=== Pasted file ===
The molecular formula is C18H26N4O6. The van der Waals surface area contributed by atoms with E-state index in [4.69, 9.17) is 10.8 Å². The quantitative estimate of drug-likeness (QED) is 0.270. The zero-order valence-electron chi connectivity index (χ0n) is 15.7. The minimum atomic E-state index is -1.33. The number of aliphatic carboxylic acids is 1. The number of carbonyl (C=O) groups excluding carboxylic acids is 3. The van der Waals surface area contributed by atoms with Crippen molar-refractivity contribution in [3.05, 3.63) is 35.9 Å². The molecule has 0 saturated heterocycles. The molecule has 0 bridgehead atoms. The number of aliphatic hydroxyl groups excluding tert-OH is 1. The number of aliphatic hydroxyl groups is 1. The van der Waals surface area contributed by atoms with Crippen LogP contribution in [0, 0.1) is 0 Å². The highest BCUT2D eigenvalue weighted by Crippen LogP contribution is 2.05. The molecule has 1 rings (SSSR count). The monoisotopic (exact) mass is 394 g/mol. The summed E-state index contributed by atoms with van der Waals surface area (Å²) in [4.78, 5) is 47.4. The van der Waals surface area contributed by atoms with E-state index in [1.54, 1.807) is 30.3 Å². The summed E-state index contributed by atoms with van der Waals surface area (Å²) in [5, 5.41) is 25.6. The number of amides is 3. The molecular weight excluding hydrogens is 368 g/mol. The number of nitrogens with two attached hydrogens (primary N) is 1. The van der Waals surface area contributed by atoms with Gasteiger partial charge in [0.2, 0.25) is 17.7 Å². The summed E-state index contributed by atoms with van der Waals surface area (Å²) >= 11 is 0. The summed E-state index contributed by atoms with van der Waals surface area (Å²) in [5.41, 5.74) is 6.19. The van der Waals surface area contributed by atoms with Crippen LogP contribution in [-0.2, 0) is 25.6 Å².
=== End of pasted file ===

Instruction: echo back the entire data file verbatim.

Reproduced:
The molecular formula is C18H26N4O6. The van der Waals surface area contributed by atoms with E-state index in [4.69, 9.17) is 10.8 Å². The quantitative estimate of drug-likeness (QED) is 0.270. The zero-order valence-electron chi connectivity index (χ0n) is 15.7. The minimum atomic E-state index is -1.33. The number of aliphatic carboxylic acids is 1. The number of carbonyl (C=O) groups excluding carboxylic acids is 3. The van der Waals surface area contributed by atoms with Crippen molar-refractivity contribution in [3.05, 3.63) is 35.9 Å². The molecule has 0 saturated heterocycles. The molecule has 0 bridgehead atoms. The number of aliphatic hydroxyl groups excluding tert-OH is 1. The number of aliphatic hydroxyl groups is 1. The van der Waals surface area contributed by atoms with Crippen LogP contribution in [0, 0.1) is 0 Å². The highest BCUT2D eigenvalue weighted by Crippen LogP contribution is 2.05. The molecule has 1 rings (SSSR count). The monoisotopic (exact) mass is 394 g/mol. The summed E-state index contributed by atoms with van der Waals surface area (Å²) in [4.78, 5) is 47.4. The van der Waals surface area contributed by atoms with E-state index in [1.54, 1.807) is 30.3 Å². The summed E-state index contributed by atoms with van der Waals surface area (Å²) in [5, 5.41) is 25.6. The number of amides is 3. The molecular weight excluding hydrogens is 368 g/mol. The number of nitrogens with two attached hydrogens (primary N) is 1. The van der Waals surface area contributed by atoms with Gasteiger partial charge in [0.2, 0.25) is 17.7 Å². The summed E-state index contributed by atoms with van der Waals surface area (Å²) >= 11 is 0. The summed E-state index contributed by atoms with van der Waals surface area (Å²) in [5.41, 5.74) is 6.19. The van der Waals surface area contributed by atoms with Crippen LogP contribution in [-0.2, 0) is 25.6 Å².